Shirley Lyons, longtime florist in Eugene, Ore., and president of the Society of American Florists, says most of the order-gatherers are telemarketers, but some are “local florists who decided to become, in this new technology, more aggressive in capturing orders by reaching out around the country.”

And while other florists may not like it, the order-gatherer business model is not illegal per se, Lyons says: “Many consumers know [that] when there’s a toll-free number, probably this is not their local Westchester County florist.”

Her group’s main concern, Lyons says, is “the deceptive phone listings where companies present themselves under a variety of fictitious names with perhaps a local telephone number . . . misrepresenting their geographic location by saying they’re from Eugene, Ore., for example, when they’re not.”

Laws in 29 states, including Pennsylvania and New Jersey, make it illegal for flower shops or businesses generally to represent themselves this way. But many of the laws were prompted by deceptive Yellow Pages listings, and don’t translate well to the Internet.

“It’s kind of a Wild West,” Lyons says.

Online complaints are common, however, and the Better Business Bureau has received thousands, including 681 over the last three years against the Connecticut-based From You Flowers L.L.C. Efforts last week to reach principals of From You Flowers L.L.C., its listings (fromyouflowers.com, sendflowers.com, usaflorist.com, and florist-express.com), and several other online retailers were unsuccessful.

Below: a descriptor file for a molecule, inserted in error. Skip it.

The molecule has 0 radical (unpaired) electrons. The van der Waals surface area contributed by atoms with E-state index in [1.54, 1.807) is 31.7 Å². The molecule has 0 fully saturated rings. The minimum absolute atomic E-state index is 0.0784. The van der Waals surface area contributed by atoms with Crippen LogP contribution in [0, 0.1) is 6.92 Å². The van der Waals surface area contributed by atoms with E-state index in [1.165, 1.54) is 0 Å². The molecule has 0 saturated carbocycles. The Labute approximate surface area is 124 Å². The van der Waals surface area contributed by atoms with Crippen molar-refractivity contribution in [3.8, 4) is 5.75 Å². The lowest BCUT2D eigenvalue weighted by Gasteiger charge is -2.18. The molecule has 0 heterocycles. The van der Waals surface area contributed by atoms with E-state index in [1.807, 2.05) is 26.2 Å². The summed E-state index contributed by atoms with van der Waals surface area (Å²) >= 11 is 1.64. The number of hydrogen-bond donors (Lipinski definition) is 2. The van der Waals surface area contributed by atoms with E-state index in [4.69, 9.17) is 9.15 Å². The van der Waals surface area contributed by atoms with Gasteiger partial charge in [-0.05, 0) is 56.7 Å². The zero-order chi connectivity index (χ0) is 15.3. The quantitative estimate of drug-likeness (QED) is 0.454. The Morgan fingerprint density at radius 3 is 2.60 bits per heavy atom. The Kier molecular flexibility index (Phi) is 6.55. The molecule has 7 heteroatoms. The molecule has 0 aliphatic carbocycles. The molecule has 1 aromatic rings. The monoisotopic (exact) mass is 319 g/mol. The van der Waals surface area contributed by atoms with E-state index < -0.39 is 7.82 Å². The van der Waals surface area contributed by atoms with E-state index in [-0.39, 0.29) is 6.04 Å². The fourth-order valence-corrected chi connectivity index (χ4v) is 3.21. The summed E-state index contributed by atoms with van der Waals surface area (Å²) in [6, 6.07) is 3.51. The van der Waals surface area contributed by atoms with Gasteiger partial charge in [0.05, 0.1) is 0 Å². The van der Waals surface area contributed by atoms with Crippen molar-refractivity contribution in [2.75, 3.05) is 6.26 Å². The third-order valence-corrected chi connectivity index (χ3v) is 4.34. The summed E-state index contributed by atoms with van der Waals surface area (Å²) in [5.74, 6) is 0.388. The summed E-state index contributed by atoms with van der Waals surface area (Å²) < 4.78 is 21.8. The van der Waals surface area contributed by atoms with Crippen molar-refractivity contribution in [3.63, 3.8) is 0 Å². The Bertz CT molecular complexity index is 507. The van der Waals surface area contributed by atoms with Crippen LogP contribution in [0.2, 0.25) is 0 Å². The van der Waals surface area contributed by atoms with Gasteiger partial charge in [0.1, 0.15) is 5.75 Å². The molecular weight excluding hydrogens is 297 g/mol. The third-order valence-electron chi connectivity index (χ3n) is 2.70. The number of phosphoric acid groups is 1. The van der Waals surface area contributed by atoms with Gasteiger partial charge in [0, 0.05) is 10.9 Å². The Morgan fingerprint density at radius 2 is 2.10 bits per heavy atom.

One local florist who has jumped into the flower delivery marketplace is Westchester Flower Shop located in Port Chester, NY- Westchester Flower Shop is a three-generation family business that displays its local address, phone number, and story under the “About Us”  tab on its website.

Westchester Flower Shop company president, argues that local florists historically used wire services such as FTD and Teleflora to arrange for flower deliveries all over the country. “Now, you call us to send something to California, and we call an affiliate in California directly to get it for you,” he says. “It’s the same exact thing.”

Like a growing number of his peers, Westchester Flower Shop has stopped working with certain order-gatherers because of the high fees and habit of sending orders for grand arrangements that cannot be filled for the advertised price.

“We treat you the same whether you’re calling from Idaho or Abington,” says a Westchester County flower shop owner, who charges a flat relay/delivery charge and decries the business practices of the order-gatherers that florists are complaining about.

“They make us look bad, when we show up at the doorstep with an order that is not what the sender intended to send.” he says.

Robin and David Heller, owners of Flowers by David in Rye Brook, NY are flower shop owners in Westchester County.  They know they can’t compete with $5 bouquets at supermarkets, whose cut-flower market share is 32 percent, or the order-gatherers, who have 12 percent.

Westchester County florists are dealing solely with other florists, an arrangement that offers a more equitable division of fees, and marketing its artistic arrangements, personal service, and community roots.